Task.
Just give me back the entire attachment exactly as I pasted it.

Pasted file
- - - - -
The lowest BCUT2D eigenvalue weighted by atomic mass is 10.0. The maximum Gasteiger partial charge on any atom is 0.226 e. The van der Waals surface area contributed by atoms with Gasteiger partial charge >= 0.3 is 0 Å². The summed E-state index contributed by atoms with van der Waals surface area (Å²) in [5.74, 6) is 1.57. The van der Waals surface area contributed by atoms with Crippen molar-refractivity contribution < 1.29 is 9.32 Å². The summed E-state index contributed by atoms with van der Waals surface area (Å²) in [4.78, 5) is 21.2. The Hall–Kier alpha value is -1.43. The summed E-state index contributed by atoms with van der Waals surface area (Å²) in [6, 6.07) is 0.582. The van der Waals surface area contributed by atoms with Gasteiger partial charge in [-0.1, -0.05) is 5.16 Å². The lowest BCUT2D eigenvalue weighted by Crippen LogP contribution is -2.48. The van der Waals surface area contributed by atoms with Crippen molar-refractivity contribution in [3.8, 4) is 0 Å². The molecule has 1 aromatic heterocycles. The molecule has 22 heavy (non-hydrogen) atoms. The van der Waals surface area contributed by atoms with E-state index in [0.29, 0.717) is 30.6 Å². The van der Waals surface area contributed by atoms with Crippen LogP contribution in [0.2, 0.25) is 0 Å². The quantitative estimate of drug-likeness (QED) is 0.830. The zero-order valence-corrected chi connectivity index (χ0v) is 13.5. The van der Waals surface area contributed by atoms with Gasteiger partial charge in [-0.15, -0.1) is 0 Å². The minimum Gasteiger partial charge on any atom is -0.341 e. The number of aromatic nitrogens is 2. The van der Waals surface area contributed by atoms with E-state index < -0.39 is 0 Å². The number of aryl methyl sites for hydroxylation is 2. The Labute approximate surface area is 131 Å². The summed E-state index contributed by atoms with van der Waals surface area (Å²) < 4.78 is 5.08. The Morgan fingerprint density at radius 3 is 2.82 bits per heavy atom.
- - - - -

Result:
The lowest BCUT2D eigenvalue weighted by atomic mass is 10.0. The maximum Gasteiger partial charge on any atom is 0.226 e. The van der Waals surface area contributed by atoms with Gasteiger partial charge >= 0.3 is 0 Å². The summed E-state index contributed by atoms with van der Waals surface area (Å²) in [5.74, 6) is 1.57. The van der Waals surface area contributed by atoms with Crippen molar-refractivity contribution < 1.29 is 9.32 Å². The summed E-state index contributed by atoms with van der Waals surface area (Å²) in [4.78, 5) is 21.2. The Hall–Kier alpha value is -1.43. The summed E-state index contributed by atoms with van der Waals surface area (Å²) in [6, 6.07) is 0.582. The van der Waals surface area contributed by atoms with Gasteiger partial charge in [-0.1, -0.05) is 5.16 Å². The lowest BCUT2D eigenvalue weighted by Crippen LogP contribution is -2.48. The van der Waals surface area contributed by atoms with Crippen molar-refractivity contribution in [3.8, 4) is 0 Å². The molecule has 1 aromatic heterocycles. The molecule has 22 heavy (non-hydrogen) atoms. The van der Waals surface area contributed by atoms with E-state index in [0.29, 0.717) is 30.6 Å². The van der Waals surface area contributed by atoms with Crippen LogP contribution in [0.2, 0.25) is 0 Å². The quantitative estimate of drug-likeness (QED) is 0.830. The zero-order valence-corrected chi connectivity index (χ0v) is 13.5. The van der Waals surface area contributed by atoms with Gasteiger partial charge in [-0.15, -0.1) is 0 Å². The minimum Gasteiger partial charge on any atom is -0.341 e. The number of aromatic nitrogens is 2. The van der Waals surface area contributed by atoms with E-state index < -0.39 is 0 Å². The number of aryl methyl sites for hydroxylation is 2. The Labute approximate surface area is 131 Å². The summed E-state index contributed by atoms with van der Waals surface area (Å²) < 4.78 is 5.08. The Morgan fingerprint density at radius 3 is 2.82 bits per heavy atom.